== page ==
It is important to note that contracts may come in many different forms and are something most individuals deal with on a daily basis. If an individual is unsure what type of contract they are involved in, they should consult with an attorney.
What is Contract Interpretation?
Contract interpretation may be necessary if a dispute arises over the terms of the contract or the language and definitions that were used in the contract. If the parties to the contract cannot reach an agreement regarding what the terms mean, it may be necessary to file a lawsuit in order to have the court review the contract.
If this occurs, the court will engage in contract interpretation in order to determine a resolution for the disagreement. For example, suppose a shipping contract is entered into where the parties are mistaken as to whether the word delivery means by air or by land.
In this case, a court would perform contract interpretation in order to determine exactly what the parties mean by the term delivery when they drafted the contract. The ultimate goal of contract interpretation is to come to a definition which most clearly reflects the original intent of the parties who created the contract.
Contract interpretation usually becomes necessary when a mutual mistake is made. A mutual mistake occurs when more than one party to the contract is mistaken.
In addition, contract interpretation may also be necessary if a unilateral mistake was made. A unilateral mistake is a mistake in which only one party to the contract is mistaken.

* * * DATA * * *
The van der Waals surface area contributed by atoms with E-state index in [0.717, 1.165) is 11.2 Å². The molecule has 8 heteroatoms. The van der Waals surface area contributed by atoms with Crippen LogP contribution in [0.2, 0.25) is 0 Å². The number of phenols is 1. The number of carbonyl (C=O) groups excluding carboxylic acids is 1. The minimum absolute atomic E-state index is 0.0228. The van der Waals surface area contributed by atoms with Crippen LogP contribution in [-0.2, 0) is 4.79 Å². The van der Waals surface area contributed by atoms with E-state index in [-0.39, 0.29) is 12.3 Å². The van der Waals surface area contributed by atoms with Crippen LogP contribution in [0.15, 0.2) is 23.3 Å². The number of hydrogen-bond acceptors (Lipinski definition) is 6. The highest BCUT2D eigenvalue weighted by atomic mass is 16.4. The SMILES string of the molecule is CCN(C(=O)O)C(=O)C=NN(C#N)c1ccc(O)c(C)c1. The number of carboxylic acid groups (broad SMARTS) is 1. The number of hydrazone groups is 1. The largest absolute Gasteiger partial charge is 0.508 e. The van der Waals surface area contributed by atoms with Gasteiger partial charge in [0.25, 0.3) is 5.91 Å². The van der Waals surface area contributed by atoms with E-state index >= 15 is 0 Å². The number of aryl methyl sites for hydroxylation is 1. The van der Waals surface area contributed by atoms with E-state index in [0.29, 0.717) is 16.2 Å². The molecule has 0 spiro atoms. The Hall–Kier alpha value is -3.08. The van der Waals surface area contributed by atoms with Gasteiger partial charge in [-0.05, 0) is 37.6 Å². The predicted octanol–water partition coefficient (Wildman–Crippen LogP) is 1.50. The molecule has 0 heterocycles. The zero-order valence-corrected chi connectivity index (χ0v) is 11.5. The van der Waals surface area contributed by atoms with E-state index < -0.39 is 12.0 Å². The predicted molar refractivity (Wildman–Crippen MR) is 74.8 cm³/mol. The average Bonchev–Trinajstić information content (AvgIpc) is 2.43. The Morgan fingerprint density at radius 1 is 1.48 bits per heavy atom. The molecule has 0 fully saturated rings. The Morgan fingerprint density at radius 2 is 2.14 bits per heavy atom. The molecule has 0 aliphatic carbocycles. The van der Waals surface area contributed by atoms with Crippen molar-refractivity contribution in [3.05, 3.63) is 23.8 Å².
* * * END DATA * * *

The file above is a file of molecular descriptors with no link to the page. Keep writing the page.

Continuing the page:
How Are Contracts Interpreted?
The laws which govern contract interpretation can vary by state. In addition, the nature of the contract or the subject matter of the contract may influence how the court interprets it. In general, the majority of courts follow certain basic principles when interpreting contracts, including determining mutual intentions and ordinary meaning.
When determining mutual intentions, the first step is to determine the intentions which are shared by both parties. A court will first attempt to interpret a contract according to what the authors originally intended.
When possible, the mutual intentions will be determined strictly by using the written provisions which were included in the contract. If the language of the contract is clear and definable, that language will control the interpretation.
If the language of the contract is unclear, external evidence may be used to interpret the intent. For example, a record of previous dealings between the parties may be used.